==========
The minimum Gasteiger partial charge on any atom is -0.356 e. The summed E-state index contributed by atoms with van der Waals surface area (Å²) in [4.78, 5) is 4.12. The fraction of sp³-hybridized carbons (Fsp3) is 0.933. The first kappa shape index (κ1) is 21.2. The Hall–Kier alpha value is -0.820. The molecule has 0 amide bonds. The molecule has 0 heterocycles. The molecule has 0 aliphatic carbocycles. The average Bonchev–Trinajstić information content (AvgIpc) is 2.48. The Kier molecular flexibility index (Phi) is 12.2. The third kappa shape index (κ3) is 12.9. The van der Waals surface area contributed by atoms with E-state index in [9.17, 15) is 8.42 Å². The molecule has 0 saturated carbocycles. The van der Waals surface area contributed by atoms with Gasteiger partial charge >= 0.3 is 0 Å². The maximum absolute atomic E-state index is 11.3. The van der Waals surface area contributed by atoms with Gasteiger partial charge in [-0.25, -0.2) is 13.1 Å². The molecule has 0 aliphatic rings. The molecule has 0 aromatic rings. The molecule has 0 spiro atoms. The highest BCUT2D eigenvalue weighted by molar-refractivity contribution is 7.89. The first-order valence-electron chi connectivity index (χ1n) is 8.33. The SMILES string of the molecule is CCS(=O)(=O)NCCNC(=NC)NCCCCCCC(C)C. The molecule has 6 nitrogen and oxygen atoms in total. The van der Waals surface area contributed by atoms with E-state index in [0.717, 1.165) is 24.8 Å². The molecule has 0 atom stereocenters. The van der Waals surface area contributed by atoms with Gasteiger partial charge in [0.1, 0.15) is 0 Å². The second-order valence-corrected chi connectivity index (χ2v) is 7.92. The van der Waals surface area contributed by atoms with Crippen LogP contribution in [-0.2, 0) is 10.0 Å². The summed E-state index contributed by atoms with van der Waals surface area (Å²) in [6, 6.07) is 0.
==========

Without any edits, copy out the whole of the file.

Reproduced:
The minimum Gasteiger partial charge on any atom is -0.356 e. The summed E-state index contributed by atoms with van der Waals surface area (Å²) in [4.78, 5) is 4.12. The fraction of sp³-hybridized carbons (Fsp3) is 0.933. The first kappa shape index (κ1) is 21.2. The Hall–Kier alpha value is -0.820. The molecule has 0 amide bonds. The molecule has 0 heterocycles. The molecule has 0 aliphatic carbocycles. The average Bonchev–Trinajstić information content (AvgIpc) is 2.48. The Kier molecular flexibility index (Phi) is 12.2. The third kappa shape index (κ3) is 12.9. The van der Waals surface area contributed by atoms with E-state index in [9.17, 15) is 8.42 Å². The molecule has 0 saturated carbocycles. The van der Waals surface area contributed by atoms with Gasteiger partial charge >= 0.3 is 0 Å². The maximum absolute atomic E-state index is 11.3. The van der Waals surface area contributed by atoms with Gasteiger partial charge in [-0.25, -0.2) is 13.1 Å². The molecule has 0 aliphatic rings. The molecule has 0 aromatic rings. The molecule has 0 spiro atoms. The highest BCUT2D eigenvalue weighted by molar-refractivity contribution is 7.89. The first-order valence-electron chi connectivity index (χ1n) is 8.33. The SMILES string of the molecule is CCS(=O)(=O)NCCNC(=NC)NCCCCCCC(C)C. The molecule has 6 nitrogen and oxygen atoms in total. The van der Waals surface area contributed by atoms with E-state index in [0.717, 1.165) is 24.8 Å². The molecule has 0 atom stereocenters. The van der Waals surface area contributed by atoms with Gasteiger partial charge in [0.1, 0.15) is 0 Å². The second-order valence-corrected chi connectivity index (χ2v) is 7.92. The van der Waals surface area contributed by atoms with Crippen LogP contribution in [-0.2, 0) is 10.0 Å². The summed E-state index contributed by atoms with van der Waals surface area (Å²) in [6, 6.07) is 0.